May 13

 Although we have been in London, England for over a week now, today was our first official day to explore all that London has to offer. Our day consisted of visits to The Royal Mews, The Queen's Gallery, and Kensington Palace.
 The Royal Mews riding school, or Riding House, was built for George III. It was constructed under the direction of Sire William Chambers and was completed in 1765 - 1766. The Riding School is the focal point for the training of young horses, which are schooled by the Rough Riders and the Head Coachman.
 The horse pictured above is named Lexington, he was just one of the few horses on display for visitors. To the right were some of the Royal Mews riders taking the grey horses out for training and exercised.
 The Diamond Jubilee State Coach is the newest coach in the Royal Mews. It was created for Queen Elizabeth II to commemorate her Diamond Jubilee and was conceived and built in Australia by a team led by Mr. J. Frecklington, a former employee at the Royal Mews. The coach is postillion driven, with the groom on the pair of horses, and is almost five and a half meters long, over three meters high, and weighs over three tons.

 On June 2, 1953, the Gold State Coach was used for the Coronation of Queen Elizabeth II. Not all of the monarchs enjoyed riding in the Gold State Coach, and many alterations have been made to it over the last 200 years. William IV compared it to traveling in a rough ship at sea, and Queen Victoria refused to ride in it due to its 'distressing oscillations'. In 1977 the entire coach was re-glided and the interior was partly re-upholstered using twenty meters of specialty woven and dyed fabric, as part of the refurbishment works for the Queen's Silver Jubilee.

 Here is our wonderful tour guide Alan Lion. He provided a vast knowledge and insight of the Royal Mews and even hung around after the tour to answer some of our group members questions.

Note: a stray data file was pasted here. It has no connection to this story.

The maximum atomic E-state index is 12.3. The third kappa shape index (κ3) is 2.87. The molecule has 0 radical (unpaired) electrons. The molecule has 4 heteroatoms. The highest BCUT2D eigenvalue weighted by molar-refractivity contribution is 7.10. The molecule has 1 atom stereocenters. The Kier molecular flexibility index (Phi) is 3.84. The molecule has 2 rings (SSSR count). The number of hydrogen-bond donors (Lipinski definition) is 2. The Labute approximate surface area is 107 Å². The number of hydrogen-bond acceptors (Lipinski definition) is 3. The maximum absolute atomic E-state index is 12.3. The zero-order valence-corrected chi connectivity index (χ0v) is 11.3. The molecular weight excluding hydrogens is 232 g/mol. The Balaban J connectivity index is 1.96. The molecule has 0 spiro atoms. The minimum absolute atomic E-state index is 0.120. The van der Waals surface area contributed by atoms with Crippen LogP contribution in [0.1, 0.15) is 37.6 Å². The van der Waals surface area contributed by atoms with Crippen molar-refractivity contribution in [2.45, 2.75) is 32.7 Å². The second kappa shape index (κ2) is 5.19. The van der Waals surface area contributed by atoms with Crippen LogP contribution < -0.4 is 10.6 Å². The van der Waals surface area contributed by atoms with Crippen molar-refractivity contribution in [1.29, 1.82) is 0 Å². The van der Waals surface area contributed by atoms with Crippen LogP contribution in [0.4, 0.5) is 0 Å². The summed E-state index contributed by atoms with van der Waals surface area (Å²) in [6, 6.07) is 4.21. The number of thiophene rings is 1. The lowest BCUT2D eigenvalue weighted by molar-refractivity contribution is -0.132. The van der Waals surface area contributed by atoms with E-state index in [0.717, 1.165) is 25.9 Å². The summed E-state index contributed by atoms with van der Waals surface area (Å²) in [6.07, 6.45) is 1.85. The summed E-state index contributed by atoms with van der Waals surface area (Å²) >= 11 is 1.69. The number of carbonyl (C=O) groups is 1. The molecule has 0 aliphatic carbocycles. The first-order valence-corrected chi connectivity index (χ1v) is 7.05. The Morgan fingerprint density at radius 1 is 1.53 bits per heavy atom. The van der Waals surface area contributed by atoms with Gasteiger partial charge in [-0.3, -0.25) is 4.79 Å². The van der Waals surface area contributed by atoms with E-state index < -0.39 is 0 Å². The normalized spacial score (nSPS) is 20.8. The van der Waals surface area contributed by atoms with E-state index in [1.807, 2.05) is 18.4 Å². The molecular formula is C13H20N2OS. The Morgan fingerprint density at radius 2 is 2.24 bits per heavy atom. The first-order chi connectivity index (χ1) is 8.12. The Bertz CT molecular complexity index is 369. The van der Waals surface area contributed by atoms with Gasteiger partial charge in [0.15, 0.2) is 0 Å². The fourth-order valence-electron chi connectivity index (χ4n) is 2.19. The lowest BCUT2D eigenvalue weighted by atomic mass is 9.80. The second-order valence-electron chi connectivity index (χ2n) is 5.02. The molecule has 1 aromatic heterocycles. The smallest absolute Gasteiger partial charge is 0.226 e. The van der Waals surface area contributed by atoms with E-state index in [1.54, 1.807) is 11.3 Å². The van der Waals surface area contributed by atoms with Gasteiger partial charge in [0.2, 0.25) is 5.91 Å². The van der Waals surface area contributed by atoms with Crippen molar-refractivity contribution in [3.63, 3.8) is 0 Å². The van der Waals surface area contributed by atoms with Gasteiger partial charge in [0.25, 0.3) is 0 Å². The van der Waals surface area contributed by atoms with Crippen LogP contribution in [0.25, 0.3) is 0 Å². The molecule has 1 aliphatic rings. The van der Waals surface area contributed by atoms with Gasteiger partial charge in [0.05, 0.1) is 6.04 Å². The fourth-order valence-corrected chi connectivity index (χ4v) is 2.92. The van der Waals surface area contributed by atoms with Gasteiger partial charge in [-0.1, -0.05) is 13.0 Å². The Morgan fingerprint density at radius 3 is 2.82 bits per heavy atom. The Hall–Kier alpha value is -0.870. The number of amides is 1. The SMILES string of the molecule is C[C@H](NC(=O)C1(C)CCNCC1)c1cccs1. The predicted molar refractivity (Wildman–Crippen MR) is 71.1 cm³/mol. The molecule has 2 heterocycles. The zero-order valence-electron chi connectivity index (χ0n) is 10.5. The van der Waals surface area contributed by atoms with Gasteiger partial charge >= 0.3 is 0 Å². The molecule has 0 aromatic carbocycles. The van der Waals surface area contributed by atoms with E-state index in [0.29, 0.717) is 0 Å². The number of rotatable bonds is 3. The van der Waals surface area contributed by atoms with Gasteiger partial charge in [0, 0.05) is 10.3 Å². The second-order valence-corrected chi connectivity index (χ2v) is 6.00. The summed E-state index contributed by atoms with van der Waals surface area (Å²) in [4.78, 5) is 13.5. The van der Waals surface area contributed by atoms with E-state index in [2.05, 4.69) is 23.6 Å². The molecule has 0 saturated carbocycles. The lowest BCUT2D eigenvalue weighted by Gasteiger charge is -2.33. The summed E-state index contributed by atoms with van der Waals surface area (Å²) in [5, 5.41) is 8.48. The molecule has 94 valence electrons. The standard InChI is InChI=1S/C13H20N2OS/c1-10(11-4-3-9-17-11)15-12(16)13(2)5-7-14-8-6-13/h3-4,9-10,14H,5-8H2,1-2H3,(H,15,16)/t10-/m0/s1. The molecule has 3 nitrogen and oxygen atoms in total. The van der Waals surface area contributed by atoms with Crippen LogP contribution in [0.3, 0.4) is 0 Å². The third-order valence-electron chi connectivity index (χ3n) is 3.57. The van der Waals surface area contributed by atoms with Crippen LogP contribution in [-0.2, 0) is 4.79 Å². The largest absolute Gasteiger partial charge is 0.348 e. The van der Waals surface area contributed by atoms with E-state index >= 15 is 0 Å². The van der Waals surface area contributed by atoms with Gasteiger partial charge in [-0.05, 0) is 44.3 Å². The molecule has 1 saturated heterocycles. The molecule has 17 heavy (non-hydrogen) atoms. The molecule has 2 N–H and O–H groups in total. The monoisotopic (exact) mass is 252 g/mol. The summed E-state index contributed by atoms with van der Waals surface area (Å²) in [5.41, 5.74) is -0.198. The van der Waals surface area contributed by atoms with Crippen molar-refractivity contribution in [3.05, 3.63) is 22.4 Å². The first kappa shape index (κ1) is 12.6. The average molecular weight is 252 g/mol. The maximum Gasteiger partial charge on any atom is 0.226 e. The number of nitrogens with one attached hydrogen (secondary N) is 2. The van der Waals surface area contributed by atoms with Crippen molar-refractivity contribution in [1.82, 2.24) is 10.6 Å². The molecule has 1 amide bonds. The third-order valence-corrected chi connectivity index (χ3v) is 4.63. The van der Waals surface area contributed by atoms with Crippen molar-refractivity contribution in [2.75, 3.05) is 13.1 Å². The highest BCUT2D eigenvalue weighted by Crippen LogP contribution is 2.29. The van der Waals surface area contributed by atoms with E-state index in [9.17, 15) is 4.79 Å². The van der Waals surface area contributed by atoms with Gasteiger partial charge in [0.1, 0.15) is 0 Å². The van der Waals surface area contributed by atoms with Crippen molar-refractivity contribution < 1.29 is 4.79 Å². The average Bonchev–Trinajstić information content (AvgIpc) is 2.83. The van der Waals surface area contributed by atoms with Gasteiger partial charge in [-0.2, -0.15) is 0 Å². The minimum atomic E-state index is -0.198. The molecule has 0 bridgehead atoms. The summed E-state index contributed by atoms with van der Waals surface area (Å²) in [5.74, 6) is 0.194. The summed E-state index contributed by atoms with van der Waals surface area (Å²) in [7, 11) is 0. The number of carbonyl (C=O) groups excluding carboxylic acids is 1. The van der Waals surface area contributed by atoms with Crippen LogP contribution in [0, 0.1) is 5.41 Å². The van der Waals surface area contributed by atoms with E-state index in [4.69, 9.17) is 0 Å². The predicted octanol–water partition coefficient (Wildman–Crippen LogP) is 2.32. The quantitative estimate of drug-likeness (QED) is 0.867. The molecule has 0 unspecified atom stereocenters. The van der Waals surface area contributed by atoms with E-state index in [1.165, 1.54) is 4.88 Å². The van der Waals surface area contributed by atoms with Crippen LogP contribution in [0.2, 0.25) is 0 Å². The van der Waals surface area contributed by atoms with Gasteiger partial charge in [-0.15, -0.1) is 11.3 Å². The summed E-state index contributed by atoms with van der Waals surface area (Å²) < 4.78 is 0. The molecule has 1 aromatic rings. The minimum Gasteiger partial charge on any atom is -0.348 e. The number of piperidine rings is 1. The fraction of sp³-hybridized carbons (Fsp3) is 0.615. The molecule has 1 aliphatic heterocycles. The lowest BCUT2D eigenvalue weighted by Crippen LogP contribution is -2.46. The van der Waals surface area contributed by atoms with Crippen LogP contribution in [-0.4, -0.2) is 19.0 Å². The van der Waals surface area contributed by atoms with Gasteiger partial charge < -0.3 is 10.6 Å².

Our next stop was to the Queens Gallery, where many items of the Queens collection are on display.

In the late fifteenth century a new concept of the garden began to emerge in Renaissance Europe. Based old ideas of a classical garden, the way of organizing plant material was now governed by a formal, geometric approach, and ornament in the garden was enriched by the re-introduction of a range of forms from antiquity. Fantasy and reality were closely linked in the Renaissance garden and Italy was the crucible for the theatrical and inspiring new effects which were eagerly sought after in garden throughout Europe.

 The tapestry to the left is known as Boys among apple trees. It is made out of woven silk and wool. The subject of winged putti or boys playing in apple trees or vines trained on pergolas appeared frequently in tapestries. This is one of a four-part series of The Playing Boys woven in England at the Mortlake tapestry works in the mid-seventeenth century.
 The artwork above and to the right were just some of the pieces on exhibition. 
To the right, the group stopped for a quick photo in front of Kensington Palace. We later would be able to tour the inside of the palace. 
Kensington Palace is a royal residence set in Kensington Gardens, in the Royal Borough of Kensington and Chelsea in London, England. It has been a residence of the British Royal Family since the 17th century, and is the official London residence of the Duke and Duchess of Cambridge, Prince Harry, the Duke and Duchess of Gloucester, the Duke and Duchess of Kent, and Prince and Princess Michael of KentToday, the State Rooms are open to the public and managed by the independent charity Historic Royal Palaces, a nonprofit organization that does not receive public funds.

Baily is seen here posing in front of a victorian jacket. Lilly and Sami are seen dressed up in old victorian clothing as well.

 Sara is seen posing behind an old victorian dress and Michaela and Elizabeth are playing an old gambling game. 

After Kensington Palace, we traveled to Westminster Abbey. West Minster Abbey was An architectural masterpiece of the 13th to 16th centuries, Westminster Abbey also presents a unique pageant of British history – the shrine of St Edward the Confessor, the tombs of kings and queens, and countless memorials to the famous and the great. It has been the setting for every Coronation since 1066 and for numerous other royal occasions, including sixteen royal weddings. 

Today it is still a church dedicated to regular worship and to the celebration of great events in the life of the nation. It is neither a cathedral nor a parish church, Westminster Abbey (or the Collegiate Church of St Peter, Westminster to give it its correct title) is a "Royal Peculiar" under the jurisdiction of a Dean and Chapter, subject only to the Sovereign and not to any archbishop or bishop.

Westminster Abbey, a work of architectural genius, a place of daily worship, deploying the resources of high musical expertise, a burial place of kings, statesmen, poets, scientists, warriors and musicians, is the result of a process of development across the centuries, which represents the response of a monastery and later a post-Reformation church to the stimulus and challenge of its environment.

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